Elvera Sanchez Davis (September 1, 1905 – September 2, 2000) was an African American tap dancer and the mother of Sammy Davis Jr. Known as Baby Sanchez, she began performing at 16 in the chorus line at the Lafayette Theater in Harlem and continued her career into the early 1940’s, dancing for six years in the chorus line at the Apollo.
During his lifetime, Davis Jr. stated that his mother was Puerto Rican and born in San Juan. However, the 2003 biography In Black and White claims that Davis Jr. claimed he was Puerto Rican because he didn’t want to have to deal with a backlash for being Cuban during a time when anti-Cuban sentiments were high and could affect his career. The book claims that Sanchez was in fact born in, Harlem, New York, the daughter of Cuban Americans Marco Sanchez, a cigar salesman, and Luisa Aguiar (who died in 1996, at the age of 112), information which was obtained from the daughter and granddaughter of Sanchez’s sister Julia and from contemporary documentation.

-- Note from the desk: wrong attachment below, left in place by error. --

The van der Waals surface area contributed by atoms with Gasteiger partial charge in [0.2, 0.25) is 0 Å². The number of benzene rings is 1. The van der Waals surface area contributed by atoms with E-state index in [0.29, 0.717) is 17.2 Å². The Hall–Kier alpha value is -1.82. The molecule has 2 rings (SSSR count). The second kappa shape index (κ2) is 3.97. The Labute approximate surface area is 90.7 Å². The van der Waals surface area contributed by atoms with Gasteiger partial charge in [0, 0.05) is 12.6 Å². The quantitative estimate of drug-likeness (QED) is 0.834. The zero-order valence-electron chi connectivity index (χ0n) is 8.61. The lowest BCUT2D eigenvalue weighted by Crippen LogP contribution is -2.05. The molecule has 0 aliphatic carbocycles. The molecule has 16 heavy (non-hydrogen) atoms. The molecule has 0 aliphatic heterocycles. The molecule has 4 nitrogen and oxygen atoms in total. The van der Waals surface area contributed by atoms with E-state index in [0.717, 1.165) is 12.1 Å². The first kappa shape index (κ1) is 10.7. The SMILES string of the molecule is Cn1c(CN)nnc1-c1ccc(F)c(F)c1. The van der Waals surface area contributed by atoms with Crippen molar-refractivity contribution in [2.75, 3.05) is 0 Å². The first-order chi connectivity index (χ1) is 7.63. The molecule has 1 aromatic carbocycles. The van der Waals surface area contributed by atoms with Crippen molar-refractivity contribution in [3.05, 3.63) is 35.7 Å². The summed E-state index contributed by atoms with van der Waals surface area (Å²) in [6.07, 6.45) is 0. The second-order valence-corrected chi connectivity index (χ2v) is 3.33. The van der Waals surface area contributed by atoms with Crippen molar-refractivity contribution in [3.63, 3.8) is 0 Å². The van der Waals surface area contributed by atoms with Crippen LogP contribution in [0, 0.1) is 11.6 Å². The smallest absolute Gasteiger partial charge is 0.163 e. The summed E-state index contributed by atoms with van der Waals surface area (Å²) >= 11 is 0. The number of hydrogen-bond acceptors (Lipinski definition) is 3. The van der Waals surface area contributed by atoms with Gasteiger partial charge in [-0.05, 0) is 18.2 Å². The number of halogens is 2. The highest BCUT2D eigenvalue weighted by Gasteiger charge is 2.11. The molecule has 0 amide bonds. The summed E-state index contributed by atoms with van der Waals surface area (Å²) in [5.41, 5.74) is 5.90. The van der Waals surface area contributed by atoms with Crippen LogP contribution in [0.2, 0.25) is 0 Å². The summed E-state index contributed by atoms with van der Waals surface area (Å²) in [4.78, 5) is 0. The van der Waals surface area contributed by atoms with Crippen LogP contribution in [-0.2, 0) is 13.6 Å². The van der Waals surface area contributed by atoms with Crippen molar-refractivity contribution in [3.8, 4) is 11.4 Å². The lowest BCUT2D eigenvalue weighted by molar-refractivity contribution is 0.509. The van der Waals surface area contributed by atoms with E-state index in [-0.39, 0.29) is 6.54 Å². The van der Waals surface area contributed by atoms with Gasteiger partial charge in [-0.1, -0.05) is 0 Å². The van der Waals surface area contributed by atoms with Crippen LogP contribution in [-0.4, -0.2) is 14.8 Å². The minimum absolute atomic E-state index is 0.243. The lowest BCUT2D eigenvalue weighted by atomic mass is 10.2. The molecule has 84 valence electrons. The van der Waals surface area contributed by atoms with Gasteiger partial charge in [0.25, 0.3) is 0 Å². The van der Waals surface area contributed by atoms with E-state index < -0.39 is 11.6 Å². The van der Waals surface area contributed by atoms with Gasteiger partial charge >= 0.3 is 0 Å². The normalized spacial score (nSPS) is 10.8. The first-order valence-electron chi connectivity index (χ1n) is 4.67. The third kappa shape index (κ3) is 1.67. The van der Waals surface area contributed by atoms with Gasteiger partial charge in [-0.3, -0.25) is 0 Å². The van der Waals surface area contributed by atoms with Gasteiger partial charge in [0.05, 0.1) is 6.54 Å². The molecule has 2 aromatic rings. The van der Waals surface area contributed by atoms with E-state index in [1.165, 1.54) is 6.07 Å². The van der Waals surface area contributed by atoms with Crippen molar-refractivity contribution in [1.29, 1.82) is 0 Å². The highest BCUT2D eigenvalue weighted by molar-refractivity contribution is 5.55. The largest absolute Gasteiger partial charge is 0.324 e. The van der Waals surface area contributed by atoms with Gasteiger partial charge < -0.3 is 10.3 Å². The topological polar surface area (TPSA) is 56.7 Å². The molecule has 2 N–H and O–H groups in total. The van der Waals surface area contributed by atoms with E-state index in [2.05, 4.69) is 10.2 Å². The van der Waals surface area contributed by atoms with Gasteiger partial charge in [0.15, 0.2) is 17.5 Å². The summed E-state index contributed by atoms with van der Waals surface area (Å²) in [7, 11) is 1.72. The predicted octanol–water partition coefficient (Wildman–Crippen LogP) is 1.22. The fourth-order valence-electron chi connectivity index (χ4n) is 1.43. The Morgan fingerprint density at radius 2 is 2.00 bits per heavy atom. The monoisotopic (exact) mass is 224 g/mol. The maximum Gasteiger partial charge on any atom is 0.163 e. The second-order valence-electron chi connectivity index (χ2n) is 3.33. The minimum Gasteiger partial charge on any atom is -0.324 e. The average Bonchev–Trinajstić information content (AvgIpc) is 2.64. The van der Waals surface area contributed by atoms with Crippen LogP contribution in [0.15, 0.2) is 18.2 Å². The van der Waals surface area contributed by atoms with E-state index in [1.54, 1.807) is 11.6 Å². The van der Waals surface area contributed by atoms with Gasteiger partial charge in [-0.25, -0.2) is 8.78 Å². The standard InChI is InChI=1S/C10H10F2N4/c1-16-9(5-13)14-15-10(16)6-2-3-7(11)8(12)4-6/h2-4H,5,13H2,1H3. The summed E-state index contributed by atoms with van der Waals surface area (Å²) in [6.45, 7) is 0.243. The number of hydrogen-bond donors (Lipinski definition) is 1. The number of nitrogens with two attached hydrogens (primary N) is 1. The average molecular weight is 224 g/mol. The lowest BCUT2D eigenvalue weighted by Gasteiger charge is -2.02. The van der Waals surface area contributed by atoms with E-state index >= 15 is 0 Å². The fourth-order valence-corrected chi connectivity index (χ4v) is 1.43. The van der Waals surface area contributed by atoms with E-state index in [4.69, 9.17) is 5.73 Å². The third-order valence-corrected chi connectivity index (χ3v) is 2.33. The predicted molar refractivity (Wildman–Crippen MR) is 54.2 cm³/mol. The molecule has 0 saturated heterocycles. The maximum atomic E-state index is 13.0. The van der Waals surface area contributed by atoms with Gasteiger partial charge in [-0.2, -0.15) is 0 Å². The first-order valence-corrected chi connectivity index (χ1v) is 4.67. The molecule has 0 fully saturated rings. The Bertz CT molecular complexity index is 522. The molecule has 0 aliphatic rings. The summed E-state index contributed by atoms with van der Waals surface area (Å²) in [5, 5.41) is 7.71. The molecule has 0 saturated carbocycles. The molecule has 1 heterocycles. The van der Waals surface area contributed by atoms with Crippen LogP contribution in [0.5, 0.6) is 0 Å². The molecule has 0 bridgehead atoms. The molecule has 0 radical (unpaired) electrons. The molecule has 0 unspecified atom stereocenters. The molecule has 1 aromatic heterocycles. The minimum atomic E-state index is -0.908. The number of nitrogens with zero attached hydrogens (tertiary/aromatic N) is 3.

Sanchez began her career as a chorus-line dancer at the Lafayette Theater in Harlem, in 1921, where she became known as Baby Sanchez. In 1923, performing in a touring show called Holiday in Dixie, she met and married Sammy Davis Sr., also a dancer in the show. Their son, and only child, Sammy Davis Jr., was born in 1925. Davis Jr. often traveled with his touring parents as a child, and made his stage debut at 3, the same age, his parents separated. His father obtained sole custody of him, taking him on the road. Davis Jr. became a tap-dance prodigy by the age of 10, trained by his father. But he was Baby Sanchez’s son, when he first appeared at the Apollo Theater. Sanchez had been a chorus-line dancer at Apollo Theater for six years and appeared in Carl Micheaux’s 1936 Swing. She decided to retire when the Apollo disbanded its dance chorus, though she danced informally into her 90’s.
After retiring from the stage, she moved to Atlantic City, where she worked at the Club Harlem and Gracie’s Little Belmonte as a barmaid. Sanchez became something of a house celebrity at Gracie’s Little Belmonte, a popular bar on Kentucky Avenue, a street of glittering black clubs in Atlantic City. Telling jokes and carrying a special gold napkin, Ms. Davis was often visited at her station by star performers like Count Basie when they finished their acts.
Sanchz contined to be involved with New York tap dance until her death, serving from 1989 as an adviser to the New York Committee to Celebrate National Tap Dance Day. Sanchez was survived by her daughter, Ramona. Her celebrated son died in 1990, at the age of 64.